Roles of Calcium Signaling and Protein Kinase C Activation in Mediating Receptor Control of Corneal Epithelial Renewal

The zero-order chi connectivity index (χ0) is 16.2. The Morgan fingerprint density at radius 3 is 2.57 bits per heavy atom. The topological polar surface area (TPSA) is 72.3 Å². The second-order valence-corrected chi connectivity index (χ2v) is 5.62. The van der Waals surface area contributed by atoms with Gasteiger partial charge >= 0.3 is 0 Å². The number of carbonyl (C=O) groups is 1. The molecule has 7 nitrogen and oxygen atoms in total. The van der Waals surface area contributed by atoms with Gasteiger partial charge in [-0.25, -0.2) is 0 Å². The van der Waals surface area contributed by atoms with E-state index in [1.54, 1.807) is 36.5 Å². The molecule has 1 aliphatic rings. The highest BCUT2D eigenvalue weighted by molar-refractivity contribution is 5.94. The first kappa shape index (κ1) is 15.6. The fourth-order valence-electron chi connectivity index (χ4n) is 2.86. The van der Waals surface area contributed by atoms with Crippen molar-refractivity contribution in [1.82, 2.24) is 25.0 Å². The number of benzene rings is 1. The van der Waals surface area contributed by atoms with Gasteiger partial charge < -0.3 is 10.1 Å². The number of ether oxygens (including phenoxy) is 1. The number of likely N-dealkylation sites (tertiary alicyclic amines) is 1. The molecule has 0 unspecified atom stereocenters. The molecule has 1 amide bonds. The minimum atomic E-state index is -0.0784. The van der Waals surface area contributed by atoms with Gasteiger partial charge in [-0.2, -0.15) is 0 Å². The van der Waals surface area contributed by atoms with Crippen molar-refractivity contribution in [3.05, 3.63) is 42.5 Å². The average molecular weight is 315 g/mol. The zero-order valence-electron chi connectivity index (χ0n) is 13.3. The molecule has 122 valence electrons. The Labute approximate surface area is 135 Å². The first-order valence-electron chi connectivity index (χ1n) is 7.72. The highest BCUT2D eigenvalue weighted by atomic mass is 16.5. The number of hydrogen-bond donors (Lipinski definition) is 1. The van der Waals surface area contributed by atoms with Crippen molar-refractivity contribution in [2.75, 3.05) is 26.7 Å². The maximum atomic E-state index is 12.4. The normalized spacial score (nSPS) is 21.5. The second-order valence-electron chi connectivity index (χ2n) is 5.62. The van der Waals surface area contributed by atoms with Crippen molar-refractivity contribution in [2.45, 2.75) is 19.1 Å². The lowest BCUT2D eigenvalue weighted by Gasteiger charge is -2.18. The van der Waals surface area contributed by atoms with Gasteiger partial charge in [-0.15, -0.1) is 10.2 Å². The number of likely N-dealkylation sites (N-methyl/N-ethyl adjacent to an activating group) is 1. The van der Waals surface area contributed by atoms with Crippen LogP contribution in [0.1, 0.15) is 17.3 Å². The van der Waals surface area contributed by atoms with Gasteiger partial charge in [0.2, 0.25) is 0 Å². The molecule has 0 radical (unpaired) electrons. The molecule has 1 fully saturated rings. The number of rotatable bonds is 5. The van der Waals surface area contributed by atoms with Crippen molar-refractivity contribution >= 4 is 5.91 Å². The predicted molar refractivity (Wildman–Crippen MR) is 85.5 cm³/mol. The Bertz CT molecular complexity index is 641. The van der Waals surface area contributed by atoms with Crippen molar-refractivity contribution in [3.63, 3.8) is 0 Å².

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Epidermal growth factor, EGF, is one of the essential growth factors that stimulates injury-induced corneal epithelial healing rates. Cell signaling contributors mediating this response include capacitative calcium entry (CCE) activation and protein kinase C (PKC) isoform stimulation. This study shows in human corneal epithelial cells, HCEC, that CCE is preferentially activated by the PKC isoforms and . Moreover such activation requires increases in plasma membrane Ca2+ influx through store-operated channels. Therefore, EGF-induced stimulation of cell proliferation and migration may depend on unique effects mediated by six different PKC isoforms identified in HCEC. TRPV1 is a vanilloid subtype of the transient receptor potential protein superfamily. This isoform is a subunit of a non-selective cation channel mediating downstream responses to heat, low pH, or noxious stimuli. TRPV1 expression has been recently described in some epithelial tissues and induces proinflammatory cytokine release through mitogen-activated protein kinase (MAPK) superfamily stimulation. This study describes in HCEC the signaling pathways mediating TRPV1-induced increases in proinflammatory cytokine release. It suggests that epithelial TRPV1 receptor activation by noxious stimuli contributes in-vivo to mounting proinflammatory reactions.